Bond Measure 4A failed, how does that affect us?

Dillon Gross, Editor

Hearing about bills and politics on the news has become commonplace. Almost every day something with politics dominates both the local and national news. Sometimes it’s another round of Republicans versus Democrats, or the latest case that has been taken to the Supreme Court. This type of political news often takes center stage, often pushing other vital political news to the side. Back in November, local elections took place, where voters decide whether or not local bills would pass. One of the more hotly debated ones was school bond measure 4A.

4A was a proposed bond measure that was aimed at providing more funding for School District 51. More specifically, this bond would have gone to rebuilding Grand Junction High School and funding improvements in Central, Palisade, and Fruita Monument High Schools, according to the Daily Sentinel. This bond measure was voted on by Mesa County residents on November 5th, 2019. 53% of the votes were against it, so the bill didn’t pass.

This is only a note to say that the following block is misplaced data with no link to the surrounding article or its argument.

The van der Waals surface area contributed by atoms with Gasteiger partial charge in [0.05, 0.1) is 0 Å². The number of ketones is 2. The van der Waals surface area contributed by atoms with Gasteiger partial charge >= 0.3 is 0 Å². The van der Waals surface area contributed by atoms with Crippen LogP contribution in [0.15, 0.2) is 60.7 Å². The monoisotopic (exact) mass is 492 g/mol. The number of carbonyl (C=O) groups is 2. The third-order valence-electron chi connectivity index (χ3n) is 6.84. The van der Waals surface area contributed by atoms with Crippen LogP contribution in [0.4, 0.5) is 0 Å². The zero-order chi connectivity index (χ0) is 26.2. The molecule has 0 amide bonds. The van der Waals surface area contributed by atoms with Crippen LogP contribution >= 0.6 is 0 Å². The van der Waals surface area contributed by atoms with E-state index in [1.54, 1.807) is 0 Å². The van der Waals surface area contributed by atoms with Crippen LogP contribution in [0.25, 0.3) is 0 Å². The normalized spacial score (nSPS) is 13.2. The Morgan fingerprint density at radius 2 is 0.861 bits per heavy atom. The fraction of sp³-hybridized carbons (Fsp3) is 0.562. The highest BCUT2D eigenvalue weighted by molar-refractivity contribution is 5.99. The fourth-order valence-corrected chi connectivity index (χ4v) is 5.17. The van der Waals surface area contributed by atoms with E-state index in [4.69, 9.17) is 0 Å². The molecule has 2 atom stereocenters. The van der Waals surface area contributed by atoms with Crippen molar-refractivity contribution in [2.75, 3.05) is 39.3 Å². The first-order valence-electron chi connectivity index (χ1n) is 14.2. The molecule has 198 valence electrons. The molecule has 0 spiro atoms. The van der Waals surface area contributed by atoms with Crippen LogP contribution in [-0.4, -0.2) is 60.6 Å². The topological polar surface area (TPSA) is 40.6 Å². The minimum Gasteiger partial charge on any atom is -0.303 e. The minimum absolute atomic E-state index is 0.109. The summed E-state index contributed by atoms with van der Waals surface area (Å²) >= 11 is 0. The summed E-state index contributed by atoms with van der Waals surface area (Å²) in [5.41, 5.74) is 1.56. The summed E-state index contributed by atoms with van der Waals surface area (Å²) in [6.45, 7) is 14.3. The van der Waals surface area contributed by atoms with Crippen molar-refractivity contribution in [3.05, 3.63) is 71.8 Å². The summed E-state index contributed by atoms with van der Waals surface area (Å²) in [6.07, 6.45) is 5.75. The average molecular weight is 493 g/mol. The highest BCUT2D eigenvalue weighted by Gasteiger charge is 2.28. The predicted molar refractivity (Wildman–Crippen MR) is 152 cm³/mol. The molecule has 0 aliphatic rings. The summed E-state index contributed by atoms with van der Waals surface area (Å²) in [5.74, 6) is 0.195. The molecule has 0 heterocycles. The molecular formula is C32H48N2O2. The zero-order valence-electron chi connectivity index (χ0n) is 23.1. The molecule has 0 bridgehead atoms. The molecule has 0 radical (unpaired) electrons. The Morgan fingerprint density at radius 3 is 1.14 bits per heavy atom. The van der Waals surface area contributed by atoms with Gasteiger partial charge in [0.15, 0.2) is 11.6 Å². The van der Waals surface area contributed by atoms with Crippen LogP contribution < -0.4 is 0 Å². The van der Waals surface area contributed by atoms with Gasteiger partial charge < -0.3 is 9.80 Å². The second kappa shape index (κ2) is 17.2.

The main reason the bill didn’t pass, according to the Daily Sentinel, is because it would have raised taxes for Mesa County residents. The bond measure would have taxed each household within District 51’s boundary by 80 dollars a year, or 6.67 dollars a month. Some Mesa County residents decided against this tax increase, especially if their household has no children directly affected by District 51.

As students in District 51, we have a unique perspective on this issue. The failure of school bond measure 4A directly affects us and our school.  [Add some student quotes about how they feel about the bond]. 

The single thing that has been most notably affecting us for the last semester has been the construction.

This construction that has engulfed the school since late May 2019 is a result of a similar bond measure, passed in 2017. This bond’s worth was 118.5 million dollars, and went mainly towards an entirely new school for Orchard Mesa Middle School. 5 million of this was designated for repairs for the old and dilapidated building of Grand Junction High School. School bond measure 4A would have gone to improvements on the high schools in the valley, as well as fund a complete rebuild of Grand Junction High School. With the failure of school bond measure 4A, the original 5 million from the 2017 measure will go towards the school.

Measure 4A didn’t pass, but that doesn’t mean our district will immediately collapse. With the current state of Grand Junction High School, more funding will have to come to the district in order to keep that building safe for students. The bond passed in 2017 will continue to help District 51 schools until the community votes on funding again in the future.